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‘Vinci’s reputation is emphatically rehabilitated by this advocacy of Artaserse masterminded by Max Emanuel Cencic’

David Vickers greets a landmark premiere of a countertenor-rich opera

Vinci Artaserse philippe Jaroussky counterten ����������������������������� artaserse max emanuel cencic counterten ��������������������������mandane daniel Behle ten ����������������������������������������������������������artabano Franco Fagioli counterten �������������������������������������������� arbace Valer Barna-sabadus counterten ������������������������������� semira Yuriy mynenko counterten������������������������������������� megabise swiss radio and television chorus; concerto Köln / diego Fasolis Virgin Classics B c 602869-2 (3h 8’ • DDD • S/t/t) The rehabilitation of Leonardo Vinci (c1696-1730) has been long overdue. He trained at the Conservatorio dei Poveri di Gesù Cristo in Naples, where he made his debut as an opera composer in 1719. During the next decade Vinci worked for prestigious opera houses in Rome and Venice, and his swift ascent coincided with that of his influential literary collaborator Metastasio. Their ambitious new serious opera Artaserse was unveiled on February 4, 1730, at Rome’s Teatro delle Dame, where it was performed by an all-male cast on account of the peculiarities of papal dislike of women appearing publicly onstage in the Eternal City. At the apex of his meteoric career Vinci died suddenly in Naples, aged only about 34 and under suspicious circumstances; it was rumoured he had been poisoned.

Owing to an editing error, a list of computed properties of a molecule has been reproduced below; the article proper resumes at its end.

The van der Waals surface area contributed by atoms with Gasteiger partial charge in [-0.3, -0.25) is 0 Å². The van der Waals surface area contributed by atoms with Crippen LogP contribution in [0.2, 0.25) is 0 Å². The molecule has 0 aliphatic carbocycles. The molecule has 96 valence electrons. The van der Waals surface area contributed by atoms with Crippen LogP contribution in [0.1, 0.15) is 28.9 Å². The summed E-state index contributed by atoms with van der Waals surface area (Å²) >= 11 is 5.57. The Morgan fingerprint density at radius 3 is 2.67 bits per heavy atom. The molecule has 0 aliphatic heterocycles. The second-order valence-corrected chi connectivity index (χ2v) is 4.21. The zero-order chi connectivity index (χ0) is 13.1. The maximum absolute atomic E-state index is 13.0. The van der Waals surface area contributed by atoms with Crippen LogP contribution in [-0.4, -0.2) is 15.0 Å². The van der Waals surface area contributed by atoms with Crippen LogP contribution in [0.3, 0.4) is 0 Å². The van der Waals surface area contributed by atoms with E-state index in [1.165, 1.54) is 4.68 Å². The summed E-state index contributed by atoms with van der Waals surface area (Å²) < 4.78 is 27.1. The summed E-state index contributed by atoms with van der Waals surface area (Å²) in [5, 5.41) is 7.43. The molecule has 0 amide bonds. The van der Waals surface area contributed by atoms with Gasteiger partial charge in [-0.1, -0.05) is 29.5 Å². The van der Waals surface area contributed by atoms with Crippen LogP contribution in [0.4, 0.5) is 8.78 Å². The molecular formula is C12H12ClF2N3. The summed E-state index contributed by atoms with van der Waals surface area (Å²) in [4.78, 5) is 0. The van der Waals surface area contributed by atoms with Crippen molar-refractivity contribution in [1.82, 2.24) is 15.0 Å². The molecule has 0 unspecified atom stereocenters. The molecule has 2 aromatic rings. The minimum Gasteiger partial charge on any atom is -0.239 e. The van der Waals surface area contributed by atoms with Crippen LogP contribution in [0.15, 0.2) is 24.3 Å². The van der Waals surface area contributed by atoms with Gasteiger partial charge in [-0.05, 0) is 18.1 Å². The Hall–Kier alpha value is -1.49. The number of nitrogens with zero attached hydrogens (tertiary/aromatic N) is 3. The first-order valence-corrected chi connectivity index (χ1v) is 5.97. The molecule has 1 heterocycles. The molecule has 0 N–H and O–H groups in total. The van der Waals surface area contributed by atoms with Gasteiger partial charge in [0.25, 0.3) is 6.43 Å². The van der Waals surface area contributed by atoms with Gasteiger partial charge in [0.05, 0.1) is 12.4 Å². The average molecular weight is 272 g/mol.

Posterity has been unkind to the Neapolitan master, although he was esteemed highly by his contemporaries Vivaldi and Handel, who retained 20 of Vinci’s numbers when he adapted Artaserse for the London pasticcio Arbace in 1734. The odd aria and a few chamber cantatas have been recorded here and there, and some inroads were made by Antonio Florio’s recordings of the comic opera Li zite ’ngalera (Opus 111) and, more recently, La Rosmira fedele (mistitled Partenope on its premiere recording – Dynamic, 10/12). Now the composer’s visibility and reputation are emphatically rehabilitated by this advocacy of Artaserse masterminded by Max Emanuel Cencic.

The only mild obstacle to dramatic clarity during this outstanding performance is Cencic’s determination to replicate Vinci’s all-male cast by initiating a countertenorladen experiment; he chooses for himself the ‘prima donna’ role of Mandane. To be fair, the five countertenors are cast shrewdly to sound dissimilar; but Philippe Jaroussky’s sweet Artaserse is more effeminate than his love interest Semira (the gutsier Valer BarnaSabadus). Perhaps seeing drag queens onstage would clear things up but the plethora of countertenors singing varying gender roles makes it essential to follow Metastasio’s fine libretto closely: it is an archetypally tangled political thriller that offers scope for dramatically powerful scenes exploring themes of injustice, loyalty, treachery and love that appealed to many composers for years to come (Metastasio later affectionately called Artaserse ‘the most fortunate of all my children’). Arbace loves Mandane, the daughter of the disapproving Persian king Xerxes, who has banished him from the palace at Susa. He returns secretly to see his lover but is inadvertently framed for his father Artabano’s assassination of the king. The new monarch

Diego fasolis i i S t

B A R o C C h i S

: f A S o L

p h o t o G r a p h y


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